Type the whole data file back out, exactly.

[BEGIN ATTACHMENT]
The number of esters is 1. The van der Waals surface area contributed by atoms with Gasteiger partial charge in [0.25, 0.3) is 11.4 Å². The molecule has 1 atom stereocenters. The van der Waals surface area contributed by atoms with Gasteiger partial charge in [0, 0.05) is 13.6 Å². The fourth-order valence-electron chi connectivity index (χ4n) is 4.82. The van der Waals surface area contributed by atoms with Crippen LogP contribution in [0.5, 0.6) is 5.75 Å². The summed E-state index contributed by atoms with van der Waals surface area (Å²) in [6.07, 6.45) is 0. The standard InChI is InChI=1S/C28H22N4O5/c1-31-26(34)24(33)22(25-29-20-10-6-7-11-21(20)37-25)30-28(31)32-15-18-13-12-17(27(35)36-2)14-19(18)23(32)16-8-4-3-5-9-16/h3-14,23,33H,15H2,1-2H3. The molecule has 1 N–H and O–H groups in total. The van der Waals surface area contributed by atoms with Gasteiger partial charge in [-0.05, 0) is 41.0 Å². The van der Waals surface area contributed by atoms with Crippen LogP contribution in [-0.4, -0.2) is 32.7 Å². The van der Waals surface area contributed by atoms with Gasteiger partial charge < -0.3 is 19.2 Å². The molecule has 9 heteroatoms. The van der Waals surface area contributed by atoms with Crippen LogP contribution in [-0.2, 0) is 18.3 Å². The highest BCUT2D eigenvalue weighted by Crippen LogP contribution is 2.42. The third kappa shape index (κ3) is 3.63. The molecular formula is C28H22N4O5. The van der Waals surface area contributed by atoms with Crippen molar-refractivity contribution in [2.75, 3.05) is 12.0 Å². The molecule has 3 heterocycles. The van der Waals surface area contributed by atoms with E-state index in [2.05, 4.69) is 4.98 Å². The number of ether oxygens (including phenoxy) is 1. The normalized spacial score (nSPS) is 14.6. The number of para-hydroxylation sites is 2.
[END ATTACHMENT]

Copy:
The number of esters is 1. The van der Waals surface area contributed by atoms with Gasteiger partial charge in [0.25, 0.3) is 11.4 Å². The molecule has 1 atom stereocenters. The van der Waals surface area contributed by atoms with Gasteiger partial charge in [0, 0.05) is 13.6 Å². The fourth-order valence-electron chi connectivity index (χ4n) is 4.82. The van der Waals surface area contributed by atoms with Crippen LogP contribution in [0.5, 0.6) is 5.75 Å². The summed E-state index contributed by atoms with van der Waals surface area (Å²) in [6.07, 6.45) is 0. The standard InChI is InChI=1S/C28H22N4O5/c1-31-26(34)24(33)22(25-29-20-10-6-7-11-21(20)37-25)30-28(31)32-15-18-13-12-17(27(35)36-2)14-19(18)23(32)16-8-4-3-5-9-16/h3-14,23,33H,15H2,1-2H3. The molecule has 1 N–H and O–H groups in total. The van der Waals surface area contributed by atoms with Gasteiger partial charge in [-0.05, 0) is 41.0 Å². The van der Waals surface area contributed by atoms with Crippen LogP contribution in [-0.4, -0.2) is 32.7 Å². The van der Waals surface area contributed by atoms with Gasteiger partial charge < -0.3 is 19.2 Å². The molecule has 9 heteroatoms. The van der Waals surface area contributed by atoms with Crippen LogP contribution in [-0.2, 0) is 18.3 Å². The highest BCUT2D eigenvalue weighted by Crippen LogP contribution is 2.42. The third kappa shape index (κ3) is 3.63. The molecular formula is C28H22N4O5. The van der Waals surface area contributed by atoms with Crippen molar-refractivity contribution in [2.75, 3.05) is 12.0 Å². The molecule has 3 heterocycles. The van der Waals surface area contributed by atoms with E-state index in [2.05, 4.69) is 4.98 Å². The number of ether oxygens (including phenoxy) is 1. The normalized spacial score (nSPS) is 14.6. The number of para-hydroxylation sites is 2.